There are no real beaches in Bocas town, and the waterfront is too busy to make wading in the water here much fun. True beaches start north of the isthmus, on the main part of Isla Colón. The best beaches start about a 15-minute drive from town up the east coast. The surf is usually too rough to land boats anywhere along this part of the island. You can bike to the beaches, but the rocky dirt road gets a bit rough in places and is not an easy ride in the sun.
The nicest beach is Playa Bluff, about a 25-minute drive from town. It’s absolutely gorgeous and often deserted during the week. This is also an important nesting site for endangered sea turtles.
The surf can get rough here and is usually too dangerous for swimming, or even for wading above one’s knees, though it’s a good spot for surfers. Around September–October, however, the winds die down and the water turns to glass; you can even snorkel during this calm spell. At least, that’s what they tell me—I’ve never been in Bocas at that time, though I have seen the pictures and it’s like a different world during that season.
The difficulty in getting to Playa Bluff, and the big waves that pound the beach, mean it’s usually possible to have a stretch of beach pretty much to yourself.
Getting to Playa Bluff
Those unfamiliar with Ilsa Colón’s topography get scandalized at what taxis sometimes ask to make the run up to Playa Bluff. They’re not trying to rip you off: Part of the “road” here is really just a path along the beach and through estuaries. The road was better in 2010 than I’ve seen it in 12 years of visiting, but all it takes is one big storm to wash away big chunks. Sometimes only four-wheel-drive vehicles can make it out there, and even they often have a punishing ride.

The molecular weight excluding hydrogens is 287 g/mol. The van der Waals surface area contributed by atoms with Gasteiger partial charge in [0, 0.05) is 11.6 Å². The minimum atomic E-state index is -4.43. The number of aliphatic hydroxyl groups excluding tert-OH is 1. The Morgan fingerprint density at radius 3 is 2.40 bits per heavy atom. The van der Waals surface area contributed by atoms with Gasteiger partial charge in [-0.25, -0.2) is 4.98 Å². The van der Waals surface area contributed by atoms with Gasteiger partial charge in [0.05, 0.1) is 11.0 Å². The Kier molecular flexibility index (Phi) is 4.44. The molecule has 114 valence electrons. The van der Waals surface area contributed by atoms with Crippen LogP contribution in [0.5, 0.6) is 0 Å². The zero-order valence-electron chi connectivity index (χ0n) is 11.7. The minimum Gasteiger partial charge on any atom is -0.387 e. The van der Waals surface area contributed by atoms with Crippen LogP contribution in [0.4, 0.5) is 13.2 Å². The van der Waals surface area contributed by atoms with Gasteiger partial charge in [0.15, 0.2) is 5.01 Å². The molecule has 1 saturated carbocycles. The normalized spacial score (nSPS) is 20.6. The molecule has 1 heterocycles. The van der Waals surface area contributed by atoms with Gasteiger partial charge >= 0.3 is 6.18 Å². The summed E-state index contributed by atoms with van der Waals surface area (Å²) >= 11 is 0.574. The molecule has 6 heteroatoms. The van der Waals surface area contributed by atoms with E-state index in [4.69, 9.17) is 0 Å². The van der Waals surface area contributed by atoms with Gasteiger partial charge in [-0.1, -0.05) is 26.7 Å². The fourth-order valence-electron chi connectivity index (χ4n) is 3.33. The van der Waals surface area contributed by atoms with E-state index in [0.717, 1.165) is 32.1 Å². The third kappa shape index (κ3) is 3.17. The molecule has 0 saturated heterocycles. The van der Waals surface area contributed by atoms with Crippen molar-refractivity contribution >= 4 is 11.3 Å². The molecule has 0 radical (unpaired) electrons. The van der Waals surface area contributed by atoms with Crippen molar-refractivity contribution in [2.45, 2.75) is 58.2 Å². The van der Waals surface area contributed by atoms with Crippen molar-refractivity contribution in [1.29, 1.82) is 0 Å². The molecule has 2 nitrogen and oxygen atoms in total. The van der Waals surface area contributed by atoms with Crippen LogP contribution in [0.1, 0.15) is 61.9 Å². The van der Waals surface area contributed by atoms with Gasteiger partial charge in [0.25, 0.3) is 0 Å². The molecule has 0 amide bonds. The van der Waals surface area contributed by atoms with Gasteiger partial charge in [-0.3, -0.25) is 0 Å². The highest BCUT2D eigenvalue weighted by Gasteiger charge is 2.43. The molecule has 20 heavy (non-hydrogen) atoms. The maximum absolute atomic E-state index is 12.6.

Expect to pay about US$8–10 per carload, one way, to get to the beginning of the nice beaches, near La Coralina (an inn with an attractive public restaurant/bar on a ridge). The cost to get to the end of Playa Bluff is US$15–20. Prices go up or down depending on the state of the road. Taxis don’t cruise this area looking for rides, but if you have a drink or a meal at La Coralina or Tesoro Escondido (another good option), the staff should be able to call a taxi for you when you’re ready to leave.
The road ends just past Playa Bluff, after which the only way farther up the coast is by foot. About an hour hike away is La Piscina (the swimming pool), a protected lagoon on the north side of the island. If you go without a guide, ask for directions at Playa Bluff Lodge, on Playa Bluff.
© William Friar from Moon Panama, 3rd Edition